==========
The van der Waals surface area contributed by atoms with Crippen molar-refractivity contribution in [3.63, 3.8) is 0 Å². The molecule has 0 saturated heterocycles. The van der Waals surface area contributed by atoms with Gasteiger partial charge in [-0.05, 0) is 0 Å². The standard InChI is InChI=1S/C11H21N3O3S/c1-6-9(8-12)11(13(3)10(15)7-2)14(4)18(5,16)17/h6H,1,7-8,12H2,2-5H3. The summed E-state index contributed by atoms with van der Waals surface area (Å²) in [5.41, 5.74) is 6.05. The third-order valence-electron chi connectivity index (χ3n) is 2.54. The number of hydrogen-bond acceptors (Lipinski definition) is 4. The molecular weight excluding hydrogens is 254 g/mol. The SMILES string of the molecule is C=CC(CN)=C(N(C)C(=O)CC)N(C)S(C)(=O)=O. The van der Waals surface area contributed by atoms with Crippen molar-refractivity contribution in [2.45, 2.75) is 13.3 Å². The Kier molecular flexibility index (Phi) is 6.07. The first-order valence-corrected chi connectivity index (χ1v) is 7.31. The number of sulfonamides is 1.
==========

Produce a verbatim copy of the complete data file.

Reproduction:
The van der Waals surface area contributed by atoms with Crippen molar-refractivity contribution in [3.63, 3.8) is 0 Å². The molecule has 0 saturated heterocycles. The van der Waals surface area contributed by atoms with Gasteiger partial charge in [-0.05, 0) is 0 Å². The standard InChI is InChI=1S/C11H21N3O3S/c1-6-9(8-12)11(13(3)10(15)7-2)14(4)18(5,16)17/h6H,1,7-8,12H2,2-5H3. The summed E-state index contributed by atoms with van der Waals surface area (Å²) in [5.41, 5.74) is 6.05. The third-order valence-electron chi connectivity index (χ3n) is 2.54. The number of hydrogen-bond acceptors (Lipinski definition) is 4. The molecular weight excluding hydrogens is 254 g/mol. The SMILES string of the molecule is C=CC(CN)=C(N(C)C(=O)CC)N(C)S(C)(=O)=O. The van der Waals surface area contributed by atoms with Crippen molar-refractivity contribution in [2.45, 2.75) is 13.3 Å². The Kier molecular flexibility index (Phi) is 6.07. The first-order valence-corrected chi connectivity index (χ1v) is 7.31. The number of sulfonamides is 1.